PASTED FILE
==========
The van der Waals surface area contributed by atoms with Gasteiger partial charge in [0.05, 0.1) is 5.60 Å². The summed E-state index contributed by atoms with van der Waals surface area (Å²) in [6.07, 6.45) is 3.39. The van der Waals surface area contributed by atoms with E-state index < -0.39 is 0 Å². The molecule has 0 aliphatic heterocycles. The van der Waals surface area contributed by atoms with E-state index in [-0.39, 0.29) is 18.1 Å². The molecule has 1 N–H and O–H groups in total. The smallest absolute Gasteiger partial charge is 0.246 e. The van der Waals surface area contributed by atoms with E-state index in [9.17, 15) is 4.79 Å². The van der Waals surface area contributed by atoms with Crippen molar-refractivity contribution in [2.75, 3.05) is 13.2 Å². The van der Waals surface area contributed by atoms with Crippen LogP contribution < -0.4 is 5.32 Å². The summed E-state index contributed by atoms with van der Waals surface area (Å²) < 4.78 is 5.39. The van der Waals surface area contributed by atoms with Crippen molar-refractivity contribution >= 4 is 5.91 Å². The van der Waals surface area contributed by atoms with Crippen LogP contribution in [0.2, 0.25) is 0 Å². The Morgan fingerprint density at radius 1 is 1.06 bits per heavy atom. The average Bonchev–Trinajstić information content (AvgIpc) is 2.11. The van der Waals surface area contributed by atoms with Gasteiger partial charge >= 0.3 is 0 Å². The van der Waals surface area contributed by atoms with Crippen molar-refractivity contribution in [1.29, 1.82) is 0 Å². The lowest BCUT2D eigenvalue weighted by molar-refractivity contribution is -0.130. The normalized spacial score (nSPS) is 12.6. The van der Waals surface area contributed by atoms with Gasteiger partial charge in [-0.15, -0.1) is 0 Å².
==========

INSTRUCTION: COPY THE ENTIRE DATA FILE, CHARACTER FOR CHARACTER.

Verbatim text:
The van der Waals surface area contributed by atoms with Gasteiger partial charge in [0.05, 0.1) is 5.60 Å². The summed E-state index contributed by atoms with van der Waals surface area (Å²) in [6.07, 6.45) is 3.39. The van der Waals surface area contributed by atoms with E-state index < -0.39 is 0 Å². The molecule has 0 aliphatic heterocycles. The van der Waals surface area contributed by atoms with E-state index in [-0.39, 0.29) is 18.1 Å². The molecule has 1 N–H and O–H groups in total. The smallest absolute Gasteiger partial charge is 0.246 e. The van der Waals surface area contributed by atoms with E-state index in [9.17, 15) is 4.79 Å². The van der Waals surface area contributed by atoms with Crippen molar-refractivity contribution in [2.75, 3.05) is 13.2 Å². The van der Waals surface area contributed by atoms with Crippen LogP contribution < -0.4 is 5.32 Å². The summed E-state index contributed by atoms with van der Waals surface area (Å²) < 4.78 is 5.39. The van der Waals surface area contributed by atoms with Crippen molar-refractivity contribution >= 4 is 5.91 Å². The van der Waals surface area contributed by atoms with Crippen LogP contribution in [0.2, 0.25) is 0 Å². The Morgan fingerprint density at radius 1 is 1.06 bits per heavy atom. The average Bonchev–Trinajstić information content (AvgIpc) is 2.11. The van der Waals surface area contributed by atoms with Gasteiger partial charge >= 0.3 is 0 Å². The van der Waals surface area contributed by atoms with Crippen molar-refractivity contribution in [1.29, 1.82) is 0 Å². The lowest BCUT2D eigenvalue weighted by molar-refractivity contribution is -0.130. The normalized spacial score (nSPS) is 12.6. The van der Waals surface area contributed by atoms with Gasteiger partial charge in [-0.15, -0.1) is 0 Å².